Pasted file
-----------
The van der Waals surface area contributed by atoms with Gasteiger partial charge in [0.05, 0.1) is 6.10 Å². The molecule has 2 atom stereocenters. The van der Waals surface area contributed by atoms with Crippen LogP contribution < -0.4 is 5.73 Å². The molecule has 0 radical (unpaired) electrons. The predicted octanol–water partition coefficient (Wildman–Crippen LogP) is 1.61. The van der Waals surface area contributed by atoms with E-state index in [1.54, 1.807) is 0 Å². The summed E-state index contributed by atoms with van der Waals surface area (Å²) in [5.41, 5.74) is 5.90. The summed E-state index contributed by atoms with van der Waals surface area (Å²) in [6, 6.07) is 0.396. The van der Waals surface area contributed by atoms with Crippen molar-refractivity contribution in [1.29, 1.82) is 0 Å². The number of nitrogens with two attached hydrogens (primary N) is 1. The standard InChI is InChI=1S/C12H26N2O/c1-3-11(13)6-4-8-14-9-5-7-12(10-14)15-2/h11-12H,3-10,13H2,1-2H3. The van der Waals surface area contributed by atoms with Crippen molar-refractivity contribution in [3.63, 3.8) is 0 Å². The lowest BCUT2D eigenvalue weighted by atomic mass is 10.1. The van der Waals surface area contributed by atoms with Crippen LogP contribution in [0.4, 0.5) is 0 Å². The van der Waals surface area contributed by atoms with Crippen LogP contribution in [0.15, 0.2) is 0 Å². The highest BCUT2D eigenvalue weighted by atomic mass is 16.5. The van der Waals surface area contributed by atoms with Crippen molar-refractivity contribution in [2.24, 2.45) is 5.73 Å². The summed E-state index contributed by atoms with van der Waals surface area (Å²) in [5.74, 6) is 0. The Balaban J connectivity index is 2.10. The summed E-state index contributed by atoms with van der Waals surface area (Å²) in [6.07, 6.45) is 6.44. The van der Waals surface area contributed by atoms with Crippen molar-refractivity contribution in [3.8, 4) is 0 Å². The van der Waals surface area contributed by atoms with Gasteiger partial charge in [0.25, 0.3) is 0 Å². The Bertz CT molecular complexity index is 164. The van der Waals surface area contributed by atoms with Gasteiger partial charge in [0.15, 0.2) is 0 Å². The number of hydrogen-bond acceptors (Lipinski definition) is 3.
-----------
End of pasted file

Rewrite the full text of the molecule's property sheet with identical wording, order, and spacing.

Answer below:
The van der Waals surface area contributed by atoms with Gasteiger partial charge in [0.05, 0.1) is 6.10 Å². The molecule has 2 atom stereocenters. The van der Waals surface area contributed by atoms with Crippen LogP contribution < -0.4 is 5.73 Å². The molecule has 0 radical (unpaired) electrons. The predicted octanol–water partition coefficient (Wildman–Crippen LogP) is 1.61. The van der Waals surface area contributed by atoms with E-state index in [1.54, 1.807) is 0 Å². The summed E-state index contributed by atoms with van der Waals surface area (Å²) in [5.41, 5.74) is 5.90. The summed E-state index contributed by atoms with van der Waals surface area (Å²) in [6, 6.07) is 0.396. The van der Waals surface area contributed by atoms with Crippen molar-refractivity contribution in [1.29, 1.82) is 0 Å². The number of nitrogens with two attached hydrogens (primary N) is 1. The standard InChI is InChI=1S/C12H26N2O/c1-3-11(13)6-4-8-14-9-5-7-12(10-14)15-2/h11-12H,3-10,13H2,1-2H3. The van der Waals surface area contributed by atoms with Crippen molar-refractivity contribution in [3.63, 3.8) is 0 Å². The lowest BCUT2D eigenvalue weighted by atomic mass is 10.1. The van der Waals surface area contributed by atoms with Crippen LogP contribution in [0.4, 0.5) is 0 Å². The van der Waals surface area contributed by atoms with Crippen LogP contribution in [0.15, 0.2) is 0 Å². The highest BCUT2D eigenvalue weighted by atomic mass is 16.5. The van der Waals surface area contributed by atoms with Crippen molar-refractivity contribution in [2.24, 2.45) is 5.73 Å². The summed E-state index contributed by atoms with van der Waals surface area (Å²) in [5.74, 6) is 0. The Balaban J connectivity index is 2.10. The summed E-state index contributed by atoms with van der Waals surface area (Å²) in [6.07, 6.45) is 6.44. The van der Waals surface area contributed by atoms with Crippen molar-refractivity contribution in [3.8, 4) is 0 Å². The van der Waals surface area contributed by atoms with Gasteiger partial charge in [0.25, 0.3) is 0 Å². The Bertz CT molecular complexity index is 164. The van der Waals surface area contributed by atoms with Gasteiger partial charge in [0.15, 0.2) is 0 Å². The number of hydrogen-bond acceptors (Lipinski definition) is 3.